4) The address, protocol and security configuration of the incoming email server


There are two problems here. First the user is forced to become aware of the internals of how the mail system works, information that does not play a necessary part in the user's mental model of the system. As far as the user is concerned they send an email from their machine, it is received at the recipient's machine. Why bring incoming and outgoing servers into it at all?

The second problem is that telling me the information I need to find does not tell me how to obtain it. My ISP is Comcast, over the years they have changed my mail address three times. Each time their mail servers have also changed. OK so this may be unavoidable but each time the mail servers changed the notification telling me about the change has not given me the new information I need to configure the system. Instead I have been given instructions on how to configure a set of email clients I don't actually use.

It is easy to dispense with the need to involve this information entirely. If email client providers and ISPs both supported the SRV record the mail server configuration step could be made entirely transparent. A complex, mystifying process can be eliminated entirely.


Eliminating unnecessary steps that the user is required to perform is good. Eliminating information that the user requires to do their job well is not.


One of my chief frustrations with computer systems is the feeling of total powerlessness and confusion that generally accompanies attempting to get to grips with some new system. If you think UNIX, VMS or Windows are bad I suggest you try to learn Open Genera. 

Very few computer systems organize information in a way that makes immediate sense to the user. Large computer systems almost invariably have organization systems that are either incomplete or have evolved substantially over the years and have become inconsistent. The UNIX documentation is incomplete because the documents describing the system architecture in a coherent fashion were never written. In Windows there are multiple system architecture documents and they don't always agree. VMS was the exception here, there was a good system architecture manual and if you were fortunate to read it and understand that it was the master key to the entire system everything made sense. If you didn't happen to take that particular binder out of the grey wall you were no better off than with anything else.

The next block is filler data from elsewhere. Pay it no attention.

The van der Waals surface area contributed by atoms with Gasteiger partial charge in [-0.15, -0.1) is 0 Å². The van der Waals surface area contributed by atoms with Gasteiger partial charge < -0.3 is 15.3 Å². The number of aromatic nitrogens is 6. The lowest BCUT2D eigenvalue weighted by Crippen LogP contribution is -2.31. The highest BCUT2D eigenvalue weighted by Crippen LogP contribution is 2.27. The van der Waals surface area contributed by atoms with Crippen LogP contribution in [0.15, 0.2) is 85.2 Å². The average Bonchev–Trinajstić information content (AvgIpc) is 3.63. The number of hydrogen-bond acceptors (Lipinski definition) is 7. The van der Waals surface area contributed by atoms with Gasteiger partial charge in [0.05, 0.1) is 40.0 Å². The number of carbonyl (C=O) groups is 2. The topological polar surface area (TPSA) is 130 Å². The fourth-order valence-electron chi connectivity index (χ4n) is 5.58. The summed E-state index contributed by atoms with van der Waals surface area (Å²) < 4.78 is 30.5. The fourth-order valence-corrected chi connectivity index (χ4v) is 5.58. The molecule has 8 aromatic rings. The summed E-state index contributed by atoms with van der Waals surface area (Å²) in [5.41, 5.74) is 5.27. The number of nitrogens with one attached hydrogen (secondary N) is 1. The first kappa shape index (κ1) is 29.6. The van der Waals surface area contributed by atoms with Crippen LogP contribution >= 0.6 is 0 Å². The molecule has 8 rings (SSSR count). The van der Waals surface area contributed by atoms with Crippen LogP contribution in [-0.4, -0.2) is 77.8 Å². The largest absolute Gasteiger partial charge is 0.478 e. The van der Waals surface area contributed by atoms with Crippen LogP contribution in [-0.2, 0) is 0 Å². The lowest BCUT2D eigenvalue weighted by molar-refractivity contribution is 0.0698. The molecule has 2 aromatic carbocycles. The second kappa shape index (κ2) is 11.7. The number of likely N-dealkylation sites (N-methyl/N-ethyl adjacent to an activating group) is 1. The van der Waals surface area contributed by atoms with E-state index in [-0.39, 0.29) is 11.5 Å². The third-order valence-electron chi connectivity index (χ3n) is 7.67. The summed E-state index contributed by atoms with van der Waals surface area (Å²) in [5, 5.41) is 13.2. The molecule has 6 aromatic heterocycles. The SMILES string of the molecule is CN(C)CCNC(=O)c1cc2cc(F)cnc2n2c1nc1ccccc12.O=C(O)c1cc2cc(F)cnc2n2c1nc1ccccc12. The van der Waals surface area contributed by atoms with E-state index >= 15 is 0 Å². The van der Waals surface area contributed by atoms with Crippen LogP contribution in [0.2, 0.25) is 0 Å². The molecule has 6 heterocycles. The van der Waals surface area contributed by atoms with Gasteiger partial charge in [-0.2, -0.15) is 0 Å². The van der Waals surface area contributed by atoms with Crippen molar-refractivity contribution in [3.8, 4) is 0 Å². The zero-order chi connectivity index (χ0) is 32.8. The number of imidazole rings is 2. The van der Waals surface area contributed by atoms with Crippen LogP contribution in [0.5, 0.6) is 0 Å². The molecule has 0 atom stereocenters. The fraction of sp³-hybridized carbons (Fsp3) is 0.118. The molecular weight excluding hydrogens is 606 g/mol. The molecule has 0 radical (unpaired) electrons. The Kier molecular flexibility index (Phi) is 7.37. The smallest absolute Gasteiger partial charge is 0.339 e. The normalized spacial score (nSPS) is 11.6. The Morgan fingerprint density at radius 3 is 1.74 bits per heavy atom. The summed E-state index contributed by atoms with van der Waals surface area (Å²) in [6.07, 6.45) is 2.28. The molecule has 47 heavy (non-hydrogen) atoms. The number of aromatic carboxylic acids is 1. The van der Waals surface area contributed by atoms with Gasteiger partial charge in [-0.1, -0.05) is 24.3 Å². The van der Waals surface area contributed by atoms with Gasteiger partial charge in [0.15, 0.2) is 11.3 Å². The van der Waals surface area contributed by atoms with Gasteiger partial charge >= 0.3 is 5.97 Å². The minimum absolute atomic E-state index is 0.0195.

What is important is not just the quantity of information that the person must know but the type of information. The further removed the information is from the terms in which the user thinks the harder the system is to use, the more time it takes and the greater the opportunity for error.

For my doctorate I worked on a programming scheme, Gödel were the idea was to write large systems using a series of code synthesizers that were each focused on very specific tasks. So instead of writing a user interface you used a simple tool that took an abstract description of the programming interface and converted it into the glue code required to realize the interface. If you were writing a browser you used a tool that converted a state machine representing a protocol into the code to implement that protocol and so on.

The reason declarative programming languages and synthetic programming approaches such as Gödel are more efficient than imperative code is that the programmer can write the code without switching from the problem perspective to think about implementation. 


Looking at the security shortcomings of the Internet some common themes emerge:

1) The user is never told what parts of the display are trustworthy and what parts are not.

2) The user is expected to verify their mental model 'I am dealing with Ebay' in the context of deep knowledge of Internet protocols, by relying on the URL encoded in the domain name.


I would like to extend the use case methodology to security, draw up some use case diagrams, map out the processes the user is expected to follow as state machines, look at the information the user is expected to manage and whether the connection of that information to their likely thought processes is acceptably direct.
Received on Friday, 8 September 2006 22:26:56 GMT